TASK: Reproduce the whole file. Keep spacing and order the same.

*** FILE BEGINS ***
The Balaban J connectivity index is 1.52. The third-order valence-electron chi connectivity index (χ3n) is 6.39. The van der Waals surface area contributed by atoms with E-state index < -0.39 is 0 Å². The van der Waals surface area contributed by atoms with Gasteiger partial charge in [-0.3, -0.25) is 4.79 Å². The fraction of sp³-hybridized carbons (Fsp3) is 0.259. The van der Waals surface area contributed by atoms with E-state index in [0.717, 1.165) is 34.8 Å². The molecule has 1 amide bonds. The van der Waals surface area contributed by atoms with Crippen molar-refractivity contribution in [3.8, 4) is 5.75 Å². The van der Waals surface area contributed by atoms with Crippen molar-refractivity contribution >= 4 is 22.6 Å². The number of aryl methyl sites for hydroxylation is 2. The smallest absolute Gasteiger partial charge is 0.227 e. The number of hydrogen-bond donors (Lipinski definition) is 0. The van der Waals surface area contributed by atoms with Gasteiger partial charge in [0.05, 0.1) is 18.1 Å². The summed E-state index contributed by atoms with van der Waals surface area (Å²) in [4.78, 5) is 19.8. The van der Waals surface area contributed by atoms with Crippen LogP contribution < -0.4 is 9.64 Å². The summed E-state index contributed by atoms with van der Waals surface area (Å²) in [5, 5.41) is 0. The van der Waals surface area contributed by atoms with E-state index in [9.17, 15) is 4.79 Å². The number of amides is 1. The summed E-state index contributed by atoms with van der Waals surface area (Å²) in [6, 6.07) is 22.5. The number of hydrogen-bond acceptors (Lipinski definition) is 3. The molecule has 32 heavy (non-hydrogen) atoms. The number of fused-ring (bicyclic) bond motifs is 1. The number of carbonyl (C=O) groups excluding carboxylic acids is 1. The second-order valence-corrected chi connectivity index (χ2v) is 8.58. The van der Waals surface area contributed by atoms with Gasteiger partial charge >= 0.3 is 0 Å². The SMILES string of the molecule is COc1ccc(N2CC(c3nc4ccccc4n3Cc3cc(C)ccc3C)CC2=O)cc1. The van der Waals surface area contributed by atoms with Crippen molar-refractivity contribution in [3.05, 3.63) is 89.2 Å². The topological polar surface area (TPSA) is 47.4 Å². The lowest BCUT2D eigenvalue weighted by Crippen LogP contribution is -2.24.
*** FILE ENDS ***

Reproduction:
The Balaban J connectivity index is 1.52. The third-order valence-electron chi connectivity index (χ3n) is 6.39. The van der Waals surface area contributed by atoms with E-state index < -0.39 is 0 Å². The van der Waals surface area contributed by atoms with Gasteiger partial charge in [-0.3, -0.25) is 4.79 Å². The fraction of sp³-hybridized carbons (Fsp3) is 0.259. The van der Waals surface area contributed by atoms with E-state index in [0.717, 1.165) is 34.8 Å². The molecule has 1 amide bonds. The van der Waals surface area contributed by atoms with Crippen molar-refractivity contribution in [3.8, 4) is 5.75 Å². The van der Waals surface area contributed by atoms with Crippen molar-refractivity contribution >= 4 is 22.6 Å². The number of aryl methyl sites for hydroxylation is 2. The smallest absolute Gasteiger partial charge is 0.227 e. The number of hydrogen-bond donors (Lipinski definition) is 0. The van der Waals surface area contributed by atoms with Gasteiger partial charge in [0.05, 0.1) is 18.1 Å². The summed E-state index contributed by atoms with van der Waals surface area (Å²) in [4.78, 5) is 19.8. The van der Waals surface area contributed by atoms with Crippen LogP contribution < -0.4 is 9.64 Å². The summed E-state index contributed by atoms with van der Waals surface area (Å²) in [5, 5.41) is 0. The van der Waals surface area contributed by atoms with E-state index in [9.17, 15) is 4.79 Å². The number of amides is 1. The summed E-state index contributed by atoms with van der Waals surface area (Å²) in [6, 6.07) is 22.5. The number of hydrogen-bond acceptors (Lipinski definition) is 3. The molecule has 32 heavy (non-hydrogen) atoms. The number of fused-ring (bicyclic) bond motifs is 1. The number of carbonyl (C=O) groups excluding carboxylic acids is 1. The second-order valence-corrected chi connectivity index (χ2v) is 8.58. The van der Waals surface area contributed by atoms with Gasteiger partial charge >= 0.3 is 0 Å². The SMILES string of the molecule is COc1ccc(N2CC(c3nc4ccccc4n3Cc3cc(C)ccc3C)CC2=O)cc1. The van der Waals surface area contributed by atoms with Crippen molar-refractivity contribution in [3.05, 3.63) is 89.2 Å². The topological polar surface area (TPSA) is 47.4 Å². The lowest BCUT2D eigenvalue weighted by Crippen LogP contribution is -2.24.